1. Continuously validate and broadcast success
Those who successfully innovate do a really nice job of “going small to go large,” Bates says. They take a hypothesis and work on the smallest executable step. They continuously validate and broadcast that success back to the stakeholders. “The breakthrough comes from when they work in very small chunks and they demonstrate value against this larger investment continuously.”
2. Learn to test cheaply and quickly
One way that innovation teams can prove their value is by developing the capability to experiment and capture learnings faster and with less expense than other parts of the organization. The ability to test, learn and iterate was mentioned as one of the key enablers of success by respondents in a KPMG study. In many cases, these early tests can capture data that helps attract more funding.
3. It’s OK to kill an idea
Attempting to do too much can result in nothing having a significant impact, according to KPMG. It’s OK to put a stop to projects that lacked senior executive sponsorship or that caused staff to stop supporting core business needs. Failure, however, is often perceived differently by different groups. Corporate executives often view failure as something bad, while innovation teams believe failure is the best thing that can happen because it can help you get on to the next idea.
Give business techies a stake in development
Strusievici is examining the concept of citizen development where he would reach out to all the technical people who reside in business units — “those who create monster Excel spreadsheets or elaborate databases or systems under their desks,” that would traditionally be chased down as shadow IT — and invite them into a more formal development process.
“The idea would be to bring all this workforce in our platform and try to put some governance around it and next-level scalability to the whole development process,” he says. Perhaps “a low-code development platform that will enable them to create a certain level of solution that is acceptable to everybody,” Strusievici says.
The concept could potentially scale up the number of people capable of producing digital solutions, speed innovation and infuse the business with technical software development knowledge, he says. “People will actually start talking the same language.” There are certainly risks, too. There may be an explosion of digital solutions that would be very hard to manage. The platform and the governance may not be enough to ensure that all these pieces of software are secure, or too much time will be spent in apps development and taken away from the business functions, he says. “It is unchartered territory, and we must approach it with caution and be ready to pivot from the original plan, as needed.”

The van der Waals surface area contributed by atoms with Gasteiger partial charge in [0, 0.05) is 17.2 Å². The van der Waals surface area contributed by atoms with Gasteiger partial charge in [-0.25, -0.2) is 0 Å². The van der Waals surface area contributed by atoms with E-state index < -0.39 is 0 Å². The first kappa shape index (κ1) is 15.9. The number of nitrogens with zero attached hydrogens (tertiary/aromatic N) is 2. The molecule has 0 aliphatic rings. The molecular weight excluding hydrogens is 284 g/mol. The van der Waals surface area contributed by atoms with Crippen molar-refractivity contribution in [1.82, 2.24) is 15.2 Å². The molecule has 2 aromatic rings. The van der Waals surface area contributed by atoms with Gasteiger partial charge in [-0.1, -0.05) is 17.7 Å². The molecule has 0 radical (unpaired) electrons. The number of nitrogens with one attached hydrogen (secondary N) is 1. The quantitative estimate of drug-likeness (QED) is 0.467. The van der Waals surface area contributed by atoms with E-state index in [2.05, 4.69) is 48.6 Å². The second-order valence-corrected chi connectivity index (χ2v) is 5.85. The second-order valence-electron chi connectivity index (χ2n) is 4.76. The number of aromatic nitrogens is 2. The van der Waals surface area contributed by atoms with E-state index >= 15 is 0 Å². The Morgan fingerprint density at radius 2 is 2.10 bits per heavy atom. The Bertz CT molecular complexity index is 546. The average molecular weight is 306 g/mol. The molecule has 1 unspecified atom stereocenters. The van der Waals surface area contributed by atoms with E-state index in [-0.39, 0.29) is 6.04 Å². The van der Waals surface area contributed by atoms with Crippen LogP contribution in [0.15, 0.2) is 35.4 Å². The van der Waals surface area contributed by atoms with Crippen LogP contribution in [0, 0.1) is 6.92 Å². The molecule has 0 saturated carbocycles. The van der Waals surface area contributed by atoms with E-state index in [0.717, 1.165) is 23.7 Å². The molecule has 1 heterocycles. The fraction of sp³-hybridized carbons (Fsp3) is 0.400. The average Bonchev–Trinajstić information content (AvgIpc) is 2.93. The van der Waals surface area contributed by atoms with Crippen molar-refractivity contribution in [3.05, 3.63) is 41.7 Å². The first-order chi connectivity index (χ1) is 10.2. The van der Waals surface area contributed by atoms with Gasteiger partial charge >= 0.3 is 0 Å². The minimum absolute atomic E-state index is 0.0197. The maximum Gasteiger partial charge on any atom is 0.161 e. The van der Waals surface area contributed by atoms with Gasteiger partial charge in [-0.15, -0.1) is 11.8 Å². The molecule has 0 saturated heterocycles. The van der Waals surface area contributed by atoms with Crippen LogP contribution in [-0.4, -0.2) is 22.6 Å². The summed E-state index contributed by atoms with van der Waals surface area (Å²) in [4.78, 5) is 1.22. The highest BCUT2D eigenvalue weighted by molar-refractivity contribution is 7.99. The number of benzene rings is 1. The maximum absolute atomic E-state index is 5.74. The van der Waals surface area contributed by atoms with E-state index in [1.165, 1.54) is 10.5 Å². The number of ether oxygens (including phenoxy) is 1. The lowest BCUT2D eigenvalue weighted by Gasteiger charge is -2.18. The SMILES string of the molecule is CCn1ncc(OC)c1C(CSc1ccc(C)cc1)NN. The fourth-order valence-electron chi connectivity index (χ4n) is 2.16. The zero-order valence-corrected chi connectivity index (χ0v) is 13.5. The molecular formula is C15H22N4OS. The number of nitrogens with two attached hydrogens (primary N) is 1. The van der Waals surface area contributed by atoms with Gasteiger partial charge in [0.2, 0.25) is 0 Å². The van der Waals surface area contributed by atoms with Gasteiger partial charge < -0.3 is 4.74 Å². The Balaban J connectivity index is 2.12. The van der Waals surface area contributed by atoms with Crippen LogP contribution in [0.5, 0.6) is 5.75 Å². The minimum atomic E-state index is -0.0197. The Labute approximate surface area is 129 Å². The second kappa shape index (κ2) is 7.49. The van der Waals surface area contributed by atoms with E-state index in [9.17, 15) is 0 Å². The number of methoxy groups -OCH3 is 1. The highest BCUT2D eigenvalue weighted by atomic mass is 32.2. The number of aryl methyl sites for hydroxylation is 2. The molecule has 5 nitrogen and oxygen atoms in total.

Perhaps most importantly, “It’s going to increase the confidence, and I hope, the acceptance to less-than-perfect solutions,” Strusievici says. “Now [the solution is] coming from insiders rather than from just the IT group.”
Deep cultural change required
It’s no surprise that technology-focused organizations are more often open to change and new ideas than more risk-averse organizations. For the latter, changing the innovation mindset will require deep cultural change. “It may just come through attrition and retirement of traditional thinkers, and a new generation of workers who have a much bigger appreciation and understanding of creating business software,” Strusievici says.
Part of the culture change, successful innovation teams change how people are measured and they provide space for people to innovate, Bates says. “Innovation needs to be part of your day job, not just nights and weekends. As people begin feeling freedom to innovate, then they have to reward it, typically not through compensation, but with more time to innovate (30%) or more seed funding (22%).”
While some organizations may push for more tolerance for failure, explaining that it’s OK to fail fast is not something the organization is ever going to understand or embrace, according to the KPMG survey. What were considered enablers of success? Support from leadership, crafting the right strategy and vision for the innovation initiative, and assembling a team with the necessary skill sets to deliver on that strategy.
Bottom line: The longer an innovation program survives, and the more it shows it can deliver value, the more the broader company culture accepts it as an ally, rather than an adversary.